The EU reconfirmed its commitment to what it calls its Green Deal yesterday.
What it also made clear is that much of the €1 trillion of funds required will come from the private sector. This, though, came with a sensible, and new caveat:
While all Member States, regions and sectors will need to contribute to the transition, the scale of the challenge is not the same. Some regions will be particularly affected and will undergo a profound economic and social transformation. The Just Transition Mechanism will provide tailored financial and practical support to help workers and generate the necessary investments in those areas.
Is there an implicit criticism of Germany in here? It’s hard to say. What is clear is that the amount of redistribution involved is restrained and far less than the whole. As they say:
While all regions will require funding and the European Green Deal Investment Plan caters for that, the Mechanism provides targeted support to help mobilise at least €100 billion over the period 2021-2027 in the most affected regions, to alleviate the socio-economic impact of the transition.
And when you read the detail the whole thing package becomes even more limited. What is clear is that the €1 trillion is wishful thinking unless a funding mechanism is found.
I have a suggestion to make. As is well known, one of the stumbling blocks that the eurozone has faced has arisen because of German reluctance to underwrite a common bank account guarantee equivalent to the UK’s Financial Services Compensation Scheme. There are signs that this concern is now diminishing. And if so the answer to funding the EU’s Green New Deal could be similar to the one that Colin Hines and I have proposed for the UK.
This is to encourage governments to issue simple savings products – in effect, time limited bonds exchangeable for cash at any time, but with a penalty for early redemption – and make these the only or main products that can be offered by tax favoured tax savings schemes like pension funds and the equivalent of the UK’s Individual Savings Account schemes.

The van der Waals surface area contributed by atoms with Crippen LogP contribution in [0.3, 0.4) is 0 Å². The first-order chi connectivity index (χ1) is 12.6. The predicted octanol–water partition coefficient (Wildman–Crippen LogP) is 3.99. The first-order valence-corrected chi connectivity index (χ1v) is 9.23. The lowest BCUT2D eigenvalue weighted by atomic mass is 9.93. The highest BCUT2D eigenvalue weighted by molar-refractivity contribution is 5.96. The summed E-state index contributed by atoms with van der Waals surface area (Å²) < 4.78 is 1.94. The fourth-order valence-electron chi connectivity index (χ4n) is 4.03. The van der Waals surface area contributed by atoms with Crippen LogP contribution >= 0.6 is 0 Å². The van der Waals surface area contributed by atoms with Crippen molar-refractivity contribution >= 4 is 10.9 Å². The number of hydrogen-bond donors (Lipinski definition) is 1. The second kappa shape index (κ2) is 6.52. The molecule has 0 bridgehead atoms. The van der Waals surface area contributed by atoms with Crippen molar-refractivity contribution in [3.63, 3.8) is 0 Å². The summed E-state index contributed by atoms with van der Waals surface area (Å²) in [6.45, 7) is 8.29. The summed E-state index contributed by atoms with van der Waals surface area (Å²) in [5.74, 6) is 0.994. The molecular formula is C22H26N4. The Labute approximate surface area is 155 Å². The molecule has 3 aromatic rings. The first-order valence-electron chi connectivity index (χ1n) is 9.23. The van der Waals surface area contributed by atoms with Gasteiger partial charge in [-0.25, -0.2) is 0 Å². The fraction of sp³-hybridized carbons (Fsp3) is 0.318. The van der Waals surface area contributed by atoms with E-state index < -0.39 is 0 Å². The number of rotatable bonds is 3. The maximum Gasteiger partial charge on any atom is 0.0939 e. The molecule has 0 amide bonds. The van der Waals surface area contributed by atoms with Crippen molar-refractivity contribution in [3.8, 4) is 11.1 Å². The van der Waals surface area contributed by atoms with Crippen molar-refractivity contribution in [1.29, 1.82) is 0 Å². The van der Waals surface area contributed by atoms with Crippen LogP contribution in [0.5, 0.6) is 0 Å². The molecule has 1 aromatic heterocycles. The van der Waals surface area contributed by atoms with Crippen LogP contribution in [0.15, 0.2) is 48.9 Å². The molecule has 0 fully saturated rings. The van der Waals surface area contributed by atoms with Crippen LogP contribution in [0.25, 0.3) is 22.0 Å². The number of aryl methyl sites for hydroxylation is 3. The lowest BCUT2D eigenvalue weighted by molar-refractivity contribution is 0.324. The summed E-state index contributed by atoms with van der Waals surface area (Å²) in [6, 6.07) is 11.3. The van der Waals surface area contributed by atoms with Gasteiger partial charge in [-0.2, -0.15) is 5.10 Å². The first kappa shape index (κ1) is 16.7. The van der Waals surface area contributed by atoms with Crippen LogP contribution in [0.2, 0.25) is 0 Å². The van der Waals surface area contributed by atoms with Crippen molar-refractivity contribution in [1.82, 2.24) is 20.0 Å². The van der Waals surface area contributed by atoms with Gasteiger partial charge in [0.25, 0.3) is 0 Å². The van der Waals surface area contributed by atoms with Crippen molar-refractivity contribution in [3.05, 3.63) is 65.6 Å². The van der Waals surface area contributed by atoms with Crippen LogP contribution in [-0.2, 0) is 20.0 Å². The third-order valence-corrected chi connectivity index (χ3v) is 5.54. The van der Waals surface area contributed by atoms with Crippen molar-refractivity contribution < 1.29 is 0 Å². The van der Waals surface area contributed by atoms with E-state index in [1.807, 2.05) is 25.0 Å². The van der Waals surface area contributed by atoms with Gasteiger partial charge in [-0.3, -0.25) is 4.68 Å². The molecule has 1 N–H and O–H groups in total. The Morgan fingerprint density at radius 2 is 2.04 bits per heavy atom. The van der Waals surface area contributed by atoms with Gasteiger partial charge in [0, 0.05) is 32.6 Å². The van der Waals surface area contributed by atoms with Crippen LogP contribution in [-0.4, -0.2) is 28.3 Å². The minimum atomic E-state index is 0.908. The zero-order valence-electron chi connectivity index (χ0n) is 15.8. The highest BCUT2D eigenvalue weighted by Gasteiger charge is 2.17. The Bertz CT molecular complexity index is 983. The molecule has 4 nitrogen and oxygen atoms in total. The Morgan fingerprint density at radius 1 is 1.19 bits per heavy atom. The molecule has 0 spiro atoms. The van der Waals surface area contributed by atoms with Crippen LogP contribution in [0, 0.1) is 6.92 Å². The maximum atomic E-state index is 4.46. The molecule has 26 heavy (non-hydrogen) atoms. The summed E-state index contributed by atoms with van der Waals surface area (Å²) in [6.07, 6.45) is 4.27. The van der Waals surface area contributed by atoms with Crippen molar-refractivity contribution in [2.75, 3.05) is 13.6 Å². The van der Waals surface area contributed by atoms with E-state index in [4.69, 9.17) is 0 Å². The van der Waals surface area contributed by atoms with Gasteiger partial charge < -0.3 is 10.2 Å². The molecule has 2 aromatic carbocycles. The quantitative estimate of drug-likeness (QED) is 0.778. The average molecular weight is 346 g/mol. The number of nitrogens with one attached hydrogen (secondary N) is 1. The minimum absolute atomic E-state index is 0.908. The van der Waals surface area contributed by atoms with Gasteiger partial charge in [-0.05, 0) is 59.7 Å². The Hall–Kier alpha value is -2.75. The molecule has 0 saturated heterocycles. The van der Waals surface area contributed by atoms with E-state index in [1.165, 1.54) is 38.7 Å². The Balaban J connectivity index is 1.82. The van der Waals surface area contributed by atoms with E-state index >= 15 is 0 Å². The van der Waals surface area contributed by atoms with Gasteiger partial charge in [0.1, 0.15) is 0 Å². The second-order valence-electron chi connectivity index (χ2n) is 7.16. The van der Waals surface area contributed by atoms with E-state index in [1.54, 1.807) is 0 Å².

There are three reasons for doing this. First, it will guarantee a market for green bonds, and they are needed.
Second, it will align the tax subsidy that many countries give to savings with the social objective of delivering the Green New Deal, which is essential if a project of this scale is to be delivered.
And third, it will make people realise that their decisions impact the delivery fo the Green New Deal, and that is important. As Frans Timmermans is reported to have said in the FT this morning:
Politicians have done too little to prepare their citizens for the “tectonic” economic shifts that will be propelled by the drive towards carbon neutrality, a senior Brussels policymaker has warned, comparing the impending transformation to the disruptive effects of the industrial revolution.
Frans Timmermans, the European Commission executive vice-president in charge of its green policy, said the EU’s decision to push for carbon neutrality by 2050 would bring opportunities for new jobs and better living conditions — but would be painful for some workers and involve massive public and private investments well beyond the capacities of EU institutions.
“If you say you are moving from an economy entirely based on carbon to an economy that should be weaned of this carbon dependency, that is not a small change of policy, that is a tectonic shift in the way our society is structured,” Mr Timmermans said in an interview with the FT in Strasbourg. “We still have a long way to go before this sinks in everywhere.”
This is undoubtedly true of the UK government: its reaction to Flybe proves it. Making people quite literally save for their planet is a way to change this mindset. It is, I think, a core part of the Green New Deal.